If Donald Trump wins the Republican presidential nomination this summer, Republican National Committee chairman Reince Priebus is vowing not to give the billionaire’s campaign control over the party leading up to the November election, according to a report in The New York Times.
The Times said Priebus "has also let it be known that he does not plan to let the Trump campaign take over the party apparatus if he captures the nomination.
"At an off-the-record happy hour with reporters last week, Mr. Priebus said clearly that, regardless of precedent, he would not be layered over by Mr. Trump’s loyalists, according to two people present."
If true, Priebus' decision would be a stunning reversal of precedent and a serious slap in the face to the Trump campaign.
In modern presidential campaigns, the presumptive nominee of the party, even before gaining the nomination, takes de facto control over the party and its apparatus.
The candidate and the campaign takes the helm of the national campaign effort, with the party and RNC chair taking direction from them.
The Times report by Maggie Haberman and Jonathan Martin details Trump's Thursday meeting with Priebus and other party staff in Washington, D.C., which Trump described as "a very good meeting . . . It's really a unity meeting."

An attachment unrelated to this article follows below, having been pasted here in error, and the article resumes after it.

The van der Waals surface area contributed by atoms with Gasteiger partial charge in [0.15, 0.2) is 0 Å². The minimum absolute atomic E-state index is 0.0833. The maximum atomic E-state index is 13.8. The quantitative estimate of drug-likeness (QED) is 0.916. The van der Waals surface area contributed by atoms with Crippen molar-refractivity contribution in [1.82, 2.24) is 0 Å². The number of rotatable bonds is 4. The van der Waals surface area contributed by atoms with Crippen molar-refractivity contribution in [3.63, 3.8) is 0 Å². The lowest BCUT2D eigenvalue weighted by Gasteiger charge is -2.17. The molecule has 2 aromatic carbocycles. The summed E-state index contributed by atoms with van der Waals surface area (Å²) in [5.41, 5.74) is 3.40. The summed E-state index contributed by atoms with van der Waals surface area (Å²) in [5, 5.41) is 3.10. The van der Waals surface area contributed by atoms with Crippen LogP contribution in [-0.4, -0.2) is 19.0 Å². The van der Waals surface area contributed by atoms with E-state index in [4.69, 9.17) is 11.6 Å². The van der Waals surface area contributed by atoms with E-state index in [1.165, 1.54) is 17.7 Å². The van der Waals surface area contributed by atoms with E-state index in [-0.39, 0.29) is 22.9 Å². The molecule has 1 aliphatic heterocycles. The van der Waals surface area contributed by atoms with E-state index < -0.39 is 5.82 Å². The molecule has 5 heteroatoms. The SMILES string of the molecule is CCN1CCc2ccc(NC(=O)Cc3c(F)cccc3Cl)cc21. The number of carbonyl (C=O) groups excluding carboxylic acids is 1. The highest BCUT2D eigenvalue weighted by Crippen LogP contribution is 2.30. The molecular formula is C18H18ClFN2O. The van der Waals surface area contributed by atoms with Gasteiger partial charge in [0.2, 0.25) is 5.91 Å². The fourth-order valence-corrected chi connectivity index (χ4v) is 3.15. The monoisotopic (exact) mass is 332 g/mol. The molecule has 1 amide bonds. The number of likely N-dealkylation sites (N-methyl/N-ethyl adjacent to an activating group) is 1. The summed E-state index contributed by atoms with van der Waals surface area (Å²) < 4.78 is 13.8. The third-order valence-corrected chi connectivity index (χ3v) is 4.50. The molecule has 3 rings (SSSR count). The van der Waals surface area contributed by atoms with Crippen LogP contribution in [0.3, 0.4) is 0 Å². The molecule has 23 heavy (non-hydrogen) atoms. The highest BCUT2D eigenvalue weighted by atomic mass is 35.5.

The Times report painted a more nuanced picture, with Priebus and top aides complaining about Trump's combative approach to the party, its officials, and other candidates.
The paper also cited three people who were briefed on the meeting, and claims Priebus told Trump both sides need to have a better relationship moving forward. Trump has criticized the party for months, and this week he backed out on his promise
not to run as an independent candidate should he lose the nomination.
The paper quoted Trump as admitting his own staff had failed to do the proper follow-up with delegates.
". . . Mr. Trump turned to his aides and suggested that they had not been doing what they needed to do," the Times said.
The meeting reportedly included Trump, his son Donald J. Trump Jr., Trump's lawyer Donald F. McGahn, his campaign manager Corey Lewandowski, his national political director Michael Glassner, and his spokeswoman Hope Hicks. From the RNC, Priebus was joined by COO Sean Cairncross and chief of staff Katie Walsh.
Also discussed was the situation in Louisiana
, a state whose primary Trump won. Texas Sen. Ted Cruz will likely earn more delegates from the state because his campaign found ways to work within the state's delegate system.
Regarding Louisiana and other states with finicky rules regarding delegates, The Times reports that Priebus told Trump every campaign in the race should be ready to fight for votes at this summer's convention in Cleveland.
Lewandowski and Glassner, however, told The Times Friday Trump did not scold his team as first reported.
Trump's rise to the top of the polls has been polarizing, but he has a strong base of supporters and he is hoping to secure the 1,237 delegate votes needed to clinch the nomination before the convention. If he falls short, Cruz could have a chance
at getting the nod on the first ballot.
If neither candidate wins the magic 1,237 votes on the first ballot, delegates are officially unbound, allowing for the convention delegates to nominate a candidate of their own choosing.
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